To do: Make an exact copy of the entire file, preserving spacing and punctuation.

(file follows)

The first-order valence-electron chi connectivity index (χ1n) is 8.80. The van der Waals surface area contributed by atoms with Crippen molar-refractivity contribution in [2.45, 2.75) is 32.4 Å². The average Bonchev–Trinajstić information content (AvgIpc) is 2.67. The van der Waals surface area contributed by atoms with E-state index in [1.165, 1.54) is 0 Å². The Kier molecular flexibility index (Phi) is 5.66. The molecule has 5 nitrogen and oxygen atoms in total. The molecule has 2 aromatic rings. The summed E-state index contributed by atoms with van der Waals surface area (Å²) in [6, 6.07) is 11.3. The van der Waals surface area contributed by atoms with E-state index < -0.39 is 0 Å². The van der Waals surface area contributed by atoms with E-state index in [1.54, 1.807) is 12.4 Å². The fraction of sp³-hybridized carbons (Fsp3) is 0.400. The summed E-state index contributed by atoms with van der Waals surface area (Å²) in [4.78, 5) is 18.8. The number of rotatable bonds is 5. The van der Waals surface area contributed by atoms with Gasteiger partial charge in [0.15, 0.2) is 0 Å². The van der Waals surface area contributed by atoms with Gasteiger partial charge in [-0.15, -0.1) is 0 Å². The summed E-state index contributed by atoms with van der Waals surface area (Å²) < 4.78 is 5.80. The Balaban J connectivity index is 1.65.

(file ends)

The first-order valence-electron chi connectivity index (χ1n) is 8.80. The van der Waals surface area contributed by atoms with Crippen molar-refractivity contribution in [2.45, 2.75) is 32.4 Å². The average Bonchev–Trinajstić information content (AvgIpc) is 2.67. The van der Waals surface area contributed by atoms with E-state index in [1.165, 1.54) is 0 Å². The Kier molecular flexibility index (Phi) is 5.66. The molecule has 5 nitrogen and oxygen atoms in total. The molecule has 2 aromatic rings. The summed E-state index contributed by atoms with van der Waals surface area (Å²) in [6, 6.07) is 11.3. The van der Waals surface area contributed by atoms with E-state index < -0.39 is 0 Å². The van der Waals surface area contributed by atoms with E-state index in [1.54, 1.807) is 12.4 Å². The fraction of sp³-hybridized carbons (Fsp3) is 0.400. The summed E-state index contributed by atoms with van der Waals surface area (Å²) in [4.78, 5) is 18.8. The number of rotatable bonds is 5. The van der Waals surface area contributed by atoms with Gasteiger partial charge in [0.15, 0.2) is 0 Å². The van der Waals surface area contributed by atoms with Gasteiger partial charge in [-0.15, -0.1) is 0 Å². The summed E-state index contributed by atoms with van der Waals surface area (Å²) < 4.78 is 5.80. The Balaban J connectivity index is 1.65.